[Epstein] keeps the story bouncing along with plenty of vigor,
and he makes room for the voices of people who knew Cole and were
of his time.
The New York Times Book Review
An effusively admiring biography of the brilliant jazz pianist whose mellow crooning made him one of the first black performers to win mainstream success with white audiences. As in his book about controversial 1920s evangelist Aimee Semple McPherson (Sister Aimee,1993), Epstein displays a warm affection for his subject that is appropriate when detailing the breathtaking work of Nat King Cole (1919–65) as a key figure in the transition from the Golden Age of Jazz to the Swing Era, but somewhat much when dealing with his personal life. The cooperation of Cole's widow, Maria, explains Epstein's gushy portrait of their marriage and ain't-it-sad coverage of the singer's divorce from his first wife, frequent casual infidelities on the road, hard-hearted financial dealings with his sidemen when he hit the big time, and late-life affair with a white teenage chorus girl. Nonetheless, this is a marvelously evocative rendering of American jazz in its glory days and a thoughtful assessment of Cole's transition to ballad singing, which resulted in such megahits as "Nature Boy," "Mona Lisa," and "Unforgettable." Purists cried "sellout," yet Epstein makes a strong case for Cole's desire to reach a wider audience without abandoning his musical sophistication. Wealth and prominence brought Cole into direct conflict with racism: Residents tried to prevent him from buying a mansion in Los Angeles's affluent Hancock Park section in 1948; Las Vegas hotels that paid him thousands of dollars a night to perform wouldn't permit him to stay in their rooms. Although he sued two hotels in the late 1940s, Cole was by nature nonconfrontational; he played before segregated audiences in the South,justifying it as the best way to challenge prejudice. The horrifying depiction of the chain-smoking singer's ghastly final days as he succumbed to lung cancer might prompt a few readers to chuck their cigarettes. Could use a bit more edge, but Cole emerges as a lovable man with forgivably human flawsand, more to the point, a great artist in both the jazz and pop idioms. (b&w photos)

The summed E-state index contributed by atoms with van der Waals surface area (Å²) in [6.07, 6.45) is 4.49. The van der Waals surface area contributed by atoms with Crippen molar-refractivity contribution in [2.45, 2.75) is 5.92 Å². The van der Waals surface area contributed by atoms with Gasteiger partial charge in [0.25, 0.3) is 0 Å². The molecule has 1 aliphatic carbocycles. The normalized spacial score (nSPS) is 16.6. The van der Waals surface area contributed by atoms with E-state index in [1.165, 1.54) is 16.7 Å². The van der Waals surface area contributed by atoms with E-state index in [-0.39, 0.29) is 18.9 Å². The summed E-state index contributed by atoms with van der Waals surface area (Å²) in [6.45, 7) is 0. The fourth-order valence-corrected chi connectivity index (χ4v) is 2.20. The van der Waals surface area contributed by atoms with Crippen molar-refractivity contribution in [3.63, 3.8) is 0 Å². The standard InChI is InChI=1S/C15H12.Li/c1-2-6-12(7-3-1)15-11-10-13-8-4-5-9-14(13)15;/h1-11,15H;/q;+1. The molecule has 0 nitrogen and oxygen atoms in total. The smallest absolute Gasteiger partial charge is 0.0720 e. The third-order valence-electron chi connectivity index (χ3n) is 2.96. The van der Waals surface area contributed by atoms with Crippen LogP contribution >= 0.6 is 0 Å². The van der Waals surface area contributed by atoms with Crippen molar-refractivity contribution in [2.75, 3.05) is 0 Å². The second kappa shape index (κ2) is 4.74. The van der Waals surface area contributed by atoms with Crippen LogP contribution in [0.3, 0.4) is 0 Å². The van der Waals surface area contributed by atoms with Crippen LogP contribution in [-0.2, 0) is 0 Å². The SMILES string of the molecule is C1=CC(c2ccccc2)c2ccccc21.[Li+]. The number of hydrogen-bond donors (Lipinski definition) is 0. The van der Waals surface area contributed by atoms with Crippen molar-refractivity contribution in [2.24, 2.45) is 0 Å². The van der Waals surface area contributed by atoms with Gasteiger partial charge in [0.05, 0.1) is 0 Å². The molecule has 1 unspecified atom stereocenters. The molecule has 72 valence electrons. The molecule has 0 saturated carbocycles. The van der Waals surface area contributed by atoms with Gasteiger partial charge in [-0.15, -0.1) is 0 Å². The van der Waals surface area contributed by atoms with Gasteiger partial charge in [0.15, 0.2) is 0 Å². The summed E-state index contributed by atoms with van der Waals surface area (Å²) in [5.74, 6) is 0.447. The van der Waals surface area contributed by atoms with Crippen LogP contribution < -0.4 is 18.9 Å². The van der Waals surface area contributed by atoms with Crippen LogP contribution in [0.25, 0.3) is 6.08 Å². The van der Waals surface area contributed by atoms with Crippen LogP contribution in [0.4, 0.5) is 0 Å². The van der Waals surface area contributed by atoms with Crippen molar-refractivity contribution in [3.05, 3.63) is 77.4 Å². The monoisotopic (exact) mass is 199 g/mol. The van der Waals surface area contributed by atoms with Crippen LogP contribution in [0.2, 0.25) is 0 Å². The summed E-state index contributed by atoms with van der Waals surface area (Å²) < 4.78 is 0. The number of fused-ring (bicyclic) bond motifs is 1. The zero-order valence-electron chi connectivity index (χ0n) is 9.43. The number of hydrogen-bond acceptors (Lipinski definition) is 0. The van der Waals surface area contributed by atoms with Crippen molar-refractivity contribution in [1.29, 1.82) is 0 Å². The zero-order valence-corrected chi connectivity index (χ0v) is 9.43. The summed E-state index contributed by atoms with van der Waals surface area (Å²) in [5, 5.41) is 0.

Read an Excerpt
"The Christmas Song"
This time every year we recall Nat King Cole, even if we haven't
thought of him since last Christmas, because it is his heart-warming
voice on the radio that brings us one of our favorite carols, "The
Christmas Song." Some of us may remember Nat's TV show from the
1950s, and others may enjoy his piano playing from the earlier
days of the King Cole Trio. But all of us know the nostalgic
poetry of "Chestnuts roasting on an open fire...."
The song was written by Mel Torme and Robert Wells early in 1946,
and Torme showed it to Cole one night when the singer was
performing at an L.A. nightclub. He loved the lyrics, and on
the unseasonable date of June 14, the King Cole Trio entered a
New York studio to record it. Cole felt that the sentimental
melody needed violins, but he couldn't convince his producers.
The King Cole Trio was then under attack by jazz purists who
thought Nat was drifting too much toward a pop audience. So
that day in June, the Trio -- guitar, bass, and piano -- cut
the very simple, first version of "The Christmas Song."
This spare arrangement, with guitarist Oscar Moore's delicate
guitar work, is enchanting. But it was not quite the sound Cole
wanted. A perfectionist when it came to his music, Cole kept
badgering his producers at Capitol to give him a richer
orchestral arrangement for "The Christmas Song." And finally
So on August 19, Nat, Oscar Moore, and bassist Wesley Prince
entered the WMCA studios in New York, and this time they were
met by veteran producer Carl Kress, four violinists, and a harp
player. On that hot afternoon in late summer this team recorded
what many believe to be the greatest American Christmas carol
(not putting aside "White Christmas.")
Nat Cole had never been more inspired. He had just fallen in
love with Maria Ellington, the woman who would be the great
love of his life. He was about to make up his mind to leave
his first wife, Nadine, in order to marry Maria. The richness
of his voice at this moment comes from a certain nostalgia for
past love and excitement over the new.
By early December, "The Christmas Song" had risen to No. 3 on
the popular music charts. It was to be a year of enormous changes
in Cole's life: a new family, a rush of popular success, and
financial fortune as the songs "I Love You For Sentimental
Reasons" and "Nature Boy" topped the charts. But in some ways
it all started with "The Christmas Song," which was the first
tune in which Nat stood up from the piano bench to sing, a song
with a message so personal and universal it required the whole
man, from head to toe, to deliver it.
And it never ceases to amaze and delight me that in the 1950s,
when few white families welcomed African Americans into their
homes, Nat Cole could be heard, on Christmas eve, in every
household in the land, bringing his message of peace and love.
Daniel Mark Epstein